The new kid on the block. Former Buffy/Angel partners Joss Whedon and Drew Goddard reunited for this slice of awesome that pays tribute to and subverts all of your dumb horror cliches and makes them shine like new. Such an amazing film for horror fans, I really don’t want to spoil any of it for you if you haven’t seen it in the three years it’s been out so let me just tell you that there’s never been a movie like this and leave it at that.
Sam Raimi’s independent feature film debut has stood the test of time as a true classic in spite of being banned for much of its existence. In fact, a CONTINUATION of the franchise is airing as a show on premium cable right about now. Can any other 80’s franchise claim that? Evil Dead and its sequels are firmly entrenched in the geek lexicon, but while the series veered heavily into comedy, this first film is a magnum opus of supernatural terror.
A Nightmare on Elm Street
1, 2, Freddy’s coming for you….
As cheesy and just plain awful as almost every sequel is, there’s no getting around Wes Craven’s original. The music, the story, the character, the glove; this baby was just custom made to be a classic. Centered around the terror that a being could kill you when you are at your most helpless and there is nothing you can do about it, this was the film that made me afraid to even sleep. Any film that can do that deserves any and all praise it gets.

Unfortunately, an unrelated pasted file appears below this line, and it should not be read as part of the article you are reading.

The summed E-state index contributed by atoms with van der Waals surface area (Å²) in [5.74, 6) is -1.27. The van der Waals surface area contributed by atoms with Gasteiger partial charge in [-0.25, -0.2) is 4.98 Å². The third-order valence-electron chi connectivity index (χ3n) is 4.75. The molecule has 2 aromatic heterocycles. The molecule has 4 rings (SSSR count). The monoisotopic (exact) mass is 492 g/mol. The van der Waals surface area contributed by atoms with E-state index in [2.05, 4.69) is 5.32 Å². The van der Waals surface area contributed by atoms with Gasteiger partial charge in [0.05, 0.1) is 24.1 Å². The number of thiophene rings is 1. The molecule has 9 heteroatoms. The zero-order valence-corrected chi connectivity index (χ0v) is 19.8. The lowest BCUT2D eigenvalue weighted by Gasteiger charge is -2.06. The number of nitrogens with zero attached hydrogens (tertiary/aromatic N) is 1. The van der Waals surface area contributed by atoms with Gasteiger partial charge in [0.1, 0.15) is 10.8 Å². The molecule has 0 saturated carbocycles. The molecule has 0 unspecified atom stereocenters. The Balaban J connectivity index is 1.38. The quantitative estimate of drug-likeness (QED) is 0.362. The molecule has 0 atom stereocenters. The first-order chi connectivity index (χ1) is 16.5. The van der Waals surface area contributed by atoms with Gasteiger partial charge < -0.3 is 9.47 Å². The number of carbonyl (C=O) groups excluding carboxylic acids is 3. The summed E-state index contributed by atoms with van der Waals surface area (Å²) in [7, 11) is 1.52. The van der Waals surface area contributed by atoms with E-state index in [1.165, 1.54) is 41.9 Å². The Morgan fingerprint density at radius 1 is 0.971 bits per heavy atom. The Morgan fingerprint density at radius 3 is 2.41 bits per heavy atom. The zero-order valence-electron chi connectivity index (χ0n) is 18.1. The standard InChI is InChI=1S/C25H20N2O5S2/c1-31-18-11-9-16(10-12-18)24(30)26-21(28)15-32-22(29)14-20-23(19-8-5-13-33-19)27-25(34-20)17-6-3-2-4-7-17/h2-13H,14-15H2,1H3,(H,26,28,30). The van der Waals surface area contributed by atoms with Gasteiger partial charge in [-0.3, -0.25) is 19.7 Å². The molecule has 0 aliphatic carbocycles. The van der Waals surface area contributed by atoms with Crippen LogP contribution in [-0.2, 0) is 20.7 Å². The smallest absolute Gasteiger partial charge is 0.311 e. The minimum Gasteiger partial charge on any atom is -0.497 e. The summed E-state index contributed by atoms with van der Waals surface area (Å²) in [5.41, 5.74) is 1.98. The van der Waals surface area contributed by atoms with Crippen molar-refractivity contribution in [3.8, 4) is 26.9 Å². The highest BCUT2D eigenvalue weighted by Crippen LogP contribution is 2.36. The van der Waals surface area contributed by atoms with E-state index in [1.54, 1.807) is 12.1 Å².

The Wicker Man
This creepy masterpiece is about the clash between ancient paganism and modern Christianity is
a slow burn for sure (see what I did there?) but so worth it. Plus it features some great costume ideas if you ever want to have the most horror cred at your costume party.
While the film has some missteps for sure (dat ghost….) all in all, this is one of the most horrifying films ever made. It was adapted from a novel Stephen King wrote and he decided it was so grim that he sat on it for five years before giving it up to settle a contract dispute with his publisher. How dark does a story have to be to make the nastiest horror writer of his time? Elementally terrifying like nothing else. This movie is wrong in so many ways that other horror movies wouldn’t even dare trying and in spite of its flaws that earns it a place in my Halloween Hall of Fame.